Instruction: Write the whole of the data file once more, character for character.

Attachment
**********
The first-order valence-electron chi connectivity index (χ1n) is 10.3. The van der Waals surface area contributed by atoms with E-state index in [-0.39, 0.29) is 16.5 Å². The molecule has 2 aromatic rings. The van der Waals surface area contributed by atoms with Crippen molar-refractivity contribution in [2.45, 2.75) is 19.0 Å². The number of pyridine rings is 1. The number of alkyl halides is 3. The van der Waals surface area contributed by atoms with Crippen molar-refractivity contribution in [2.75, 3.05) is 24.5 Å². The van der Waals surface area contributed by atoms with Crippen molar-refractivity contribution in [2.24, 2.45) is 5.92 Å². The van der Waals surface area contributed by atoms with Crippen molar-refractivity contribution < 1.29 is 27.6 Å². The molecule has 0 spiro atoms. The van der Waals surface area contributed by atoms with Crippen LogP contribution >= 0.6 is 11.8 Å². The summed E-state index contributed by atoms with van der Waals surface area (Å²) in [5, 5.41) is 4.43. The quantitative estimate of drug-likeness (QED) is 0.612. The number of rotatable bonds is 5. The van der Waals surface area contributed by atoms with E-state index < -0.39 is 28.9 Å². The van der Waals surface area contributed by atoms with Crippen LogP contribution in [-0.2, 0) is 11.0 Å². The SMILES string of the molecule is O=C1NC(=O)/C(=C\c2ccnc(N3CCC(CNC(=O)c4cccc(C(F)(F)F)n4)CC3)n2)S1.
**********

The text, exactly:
The first-order valence-electron chi connectivity index (χ1n) is 10.3. The van der Waals surface area contributed by atoms with E-state index in [-0.39, 0.29) is 16.5 Å². The molecule has 2 aromatic rings. The van der Waals surface area contributed by atoms with Crippen molar-refractivity contribution in [2.45, 2.75) is 19.0 Å². The number of pyridine rings is 1. The number of alkyl halides is 3. The van der Waals surface area contributed by atoms with Crippen molar-refractivity contribution in [2.75, 3.05) is 24.5 Å². The van der Waals surface area contributed by atoms with Crippen molar-refractivity contribution in [2.24, 2.45) is 5.92 Å². The van der Waals surface area contributed by atoms with Crippen molar-refractivity contribution < 1.29 is 27.6 Å². The molecule has 0 spiro atoms. The van der Waals surface area contributed by atoms with Crippen LogP contribution >= 0.6 is 11.8 Å². The summed E-state index contributed by atoms with van der Waals surface area (Å²) in [5, 5.41) is 4.43. The quantitative estimate of drug-likeness (QED) is 0.612. The number of rotatable bonds is 5. The van der Waals surface area contributed by atoms with E-state index < -0.39 is 28.9 Å². The van der Waals surface area contributed by atoms with Crippen LogP contribution in [-0.2, 0) is 11.0 Å². The SMILES string of the molecule is O=C1NC(=O)/C(=C\c2ccnc(N3CCC(CNC(=O)c4cccc(C(F)(F)F)n4)CC3)n2)S1.